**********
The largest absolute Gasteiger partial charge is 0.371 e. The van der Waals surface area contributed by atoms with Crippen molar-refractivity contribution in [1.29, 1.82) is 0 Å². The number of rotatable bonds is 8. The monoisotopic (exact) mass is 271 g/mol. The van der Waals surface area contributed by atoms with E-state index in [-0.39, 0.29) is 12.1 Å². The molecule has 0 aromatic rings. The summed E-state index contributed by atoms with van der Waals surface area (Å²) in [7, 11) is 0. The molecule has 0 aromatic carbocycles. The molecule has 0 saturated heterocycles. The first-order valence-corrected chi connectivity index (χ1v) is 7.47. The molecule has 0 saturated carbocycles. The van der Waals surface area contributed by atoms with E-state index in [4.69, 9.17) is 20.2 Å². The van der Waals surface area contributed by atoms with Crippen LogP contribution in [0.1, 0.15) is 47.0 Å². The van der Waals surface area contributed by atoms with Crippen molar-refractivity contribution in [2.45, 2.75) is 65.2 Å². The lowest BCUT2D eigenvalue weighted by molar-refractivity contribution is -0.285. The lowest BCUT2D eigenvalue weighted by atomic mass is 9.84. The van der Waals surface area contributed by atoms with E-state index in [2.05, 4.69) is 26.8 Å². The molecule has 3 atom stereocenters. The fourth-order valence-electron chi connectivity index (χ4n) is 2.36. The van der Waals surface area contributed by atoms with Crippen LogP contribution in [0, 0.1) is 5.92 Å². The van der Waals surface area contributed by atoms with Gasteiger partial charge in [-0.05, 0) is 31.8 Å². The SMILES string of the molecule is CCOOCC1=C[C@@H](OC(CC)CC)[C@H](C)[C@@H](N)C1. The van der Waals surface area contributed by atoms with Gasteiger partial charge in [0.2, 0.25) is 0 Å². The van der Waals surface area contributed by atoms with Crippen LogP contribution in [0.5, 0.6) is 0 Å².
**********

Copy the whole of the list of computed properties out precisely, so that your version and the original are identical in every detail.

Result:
The largest absolute Gasteiger partial charge is 0.371 e. The van der Waals surface area contributed by atoms with Crippen molar-refractivity contribution in [1.29, 1.82) is 0 Å². The number of rotatable bonds is 8. The monoisotopic (exact) mass is 271 g/mol. The van der Waals surface area contributed by atoms with E-state index in [-0.39, 0.29) is 12.1 Å². The molecule has 0 aromatic rings. The summed E-state index contributed by atoms with van der Waals surface area (Å²) in [7, 11) is 0. The molecule has 0 aromatic carbocycles. The molecule has 0 saturated heterocycles. The first-order valence-corrected chi connectivity index (χ1v) is 7.47. The molecule has 0 saturated carbocycles. The van der Waals surface area contributed by atoms with E-state index in [4.69, 9.17) is 20.2 Å². The van der Waals surface area contributed by atoms with Crippen LogP contribution in [0.1, 0.15) is 47.0 Å². The van der Waals surface area contributed by atoms with Crippen molar-refractivity contribution in [2.45, 2.75) is 65.2 Å². The lowest BCUT2D eigenvalue weighted by molar-refractivity contribution is -0.285. The lowest BCUT2D eigenvalue weighted by atomic mass is 9.84. The van der Waals surface area contributed by atoms with E-state index in [2.05, 4.69) is 26.8 Å². The molecule has 3 atom stereocenters. The fourth-order valence-electron chi connectivity index (χ4n) is 2.36. The van der Waals surface area contributed by atoms with Crippen LogP contribution in [0, 0.1) is 5.92 Å². The van der Waals surface area contributed by atoms with Gasteiger partial charge in [-0.05, 0) is 31.8 Å². The SMILES string of the molecule is CCOOCC1=C[C@@H](OC(CC)CC)[C@H](C)[C@@H](N)C1. The van der Waals surface area contributed by atoms with Gasteiger partial charge in [0.2, 0.25) is 0 Å². The van der Waals surface area contributed by atoms with Crippen LogP contribution in [0.5, 0.6) is 0 Å².